#ThisIsNotConsent is a response to a barrister in an Irish rape trial who used a complainant’s thong as evidence against her
Earlier this week, a 27-year-old man in Cork, Ireland was acquitted of raping a 17-year-old girl. His lawyers made use of her underwear as the trial closed, asking jurors to consider the lace thong she wore on the night of the alleged attack, suggesting that what she wore reflected that she was willing to have sex.
Activists have condemned the barrister’s actions and court decision, rising up in the now-viral hashtag #ThisIsNotConsent. Women online have shared images of their underwear with the hashtag, in a bid to highlight the victim-blaming culture they believe permeates the court system, and affects how survivors report violence against them.
The online movement was started by Irish organisers Mná na hÉireann and I Believe Her Ireland. “We are deeply angered by the suggestion by legal counsel in the recent Cork rape case that any item of clothing constitutes implied consent. We had hoped that as a society we had moved on from these archaic, victim blaming rape myths,” a spokesperson for I Believe Her Ireland told Dazed.
“Irrespective of the other evidence, or whether the thong comment swayed the jury, no item of the complainant’s clothing implied consent, and therefore it should not have been discussed as evidence,” they continue. In response to comments about the accused’s legal defence, the group added: “What’s upsetting is that barristers do this because they feel it works, and that juries will be swayed by it. If a jury is a representative sample of the population, then it’s clear we have some work to do to dispel this archaic myth that clothing invites rape.”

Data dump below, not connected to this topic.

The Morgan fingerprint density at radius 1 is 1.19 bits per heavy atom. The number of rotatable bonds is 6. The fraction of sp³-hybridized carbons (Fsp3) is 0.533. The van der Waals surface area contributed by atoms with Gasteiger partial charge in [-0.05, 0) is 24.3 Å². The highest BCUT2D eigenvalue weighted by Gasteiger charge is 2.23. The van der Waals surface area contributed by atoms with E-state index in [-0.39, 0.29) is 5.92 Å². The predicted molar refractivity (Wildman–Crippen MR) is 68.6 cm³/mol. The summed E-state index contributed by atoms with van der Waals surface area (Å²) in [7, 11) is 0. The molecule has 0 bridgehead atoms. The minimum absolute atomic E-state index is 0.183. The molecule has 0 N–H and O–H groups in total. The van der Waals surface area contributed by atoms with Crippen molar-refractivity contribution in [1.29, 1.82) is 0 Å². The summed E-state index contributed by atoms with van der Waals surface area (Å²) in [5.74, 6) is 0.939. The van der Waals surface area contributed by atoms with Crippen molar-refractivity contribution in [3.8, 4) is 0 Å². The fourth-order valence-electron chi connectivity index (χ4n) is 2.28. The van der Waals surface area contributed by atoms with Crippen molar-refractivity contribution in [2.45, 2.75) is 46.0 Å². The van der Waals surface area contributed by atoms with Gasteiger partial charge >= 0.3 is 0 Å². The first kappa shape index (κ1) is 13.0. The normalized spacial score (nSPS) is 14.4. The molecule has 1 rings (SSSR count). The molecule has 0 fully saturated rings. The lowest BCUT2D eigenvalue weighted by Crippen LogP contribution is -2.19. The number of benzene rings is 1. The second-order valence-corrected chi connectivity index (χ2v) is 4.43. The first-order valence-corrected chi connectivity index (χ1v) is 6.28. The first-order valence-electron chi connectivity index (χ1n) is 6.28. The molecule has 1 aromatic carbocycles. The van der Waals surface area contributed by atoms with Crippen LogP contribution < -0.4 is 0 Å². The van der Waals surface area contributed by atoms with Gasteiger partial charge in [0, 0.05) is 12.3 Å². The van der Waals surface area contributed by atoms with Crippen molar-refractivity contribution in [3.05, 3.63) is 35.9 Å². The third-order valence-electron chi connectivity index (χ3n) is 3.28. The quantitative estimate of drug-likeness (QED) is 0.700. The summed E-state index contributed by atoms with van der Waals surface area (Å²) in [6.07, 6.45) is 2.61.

Shubhangi Karmakar, a 21-year-old medical researcher and student in Trinity College Dublin, who also runs Repealist, a pro-choice design brand, shared sketches of underwear with the hashtag. “Wearing gross pants, nice pants or no pants #ThisIsNotConsent,” she tweeted.
“I find the case, as every high-profile case in Ireland has been, perturbing, stigmatising and entirely unsurprising in a land still shrugging off its veils of shame,” Karmakar tells Dazed. She calls the media coverage “significantly troubling”, focusing on the accused’s emotions in court as he “wept loudly”.
“I find it horrific that a person being robbed of bodily autonomy and choice in freedom of expression is justified by what clothes she wore when she was coerced into sexual acts by someone she didn’t even want seeing them,” Karmakar continues. “I find it demoralising that this justification was made by a female lawyer, who is part of a community where sexual assault occurs in higher rates and used the exact weaponised misogyny we encounter everyday to silence a victim.”
“I find it entirely symptomatic of Ireland’s culture of shame and conservative guilt that a group of ordinary people, who formed the jury, actually reached the verdict of ‘not guilty’, reinforcing the fact that those of us who are survivors aren’t safe to trust anyone we know day to day. Because the person you confide in may show more sympathy with the abuser who ‘wept loudly’ than victims who are expected to suffer silently.”
Counsel for man acquitted of rape suggested jurors should reflect on underwear worn by the 17yo complainant. Following this wholly unacceptable comment, we are calling on our followers to post a picture of their thongs/knickers to support her with the hashtag #ThisIsNotConsentpic.twitter.com/ZkVU0GVAIN— I Believe Her - Ireland (@ibelieveher_ire) November 10, 2018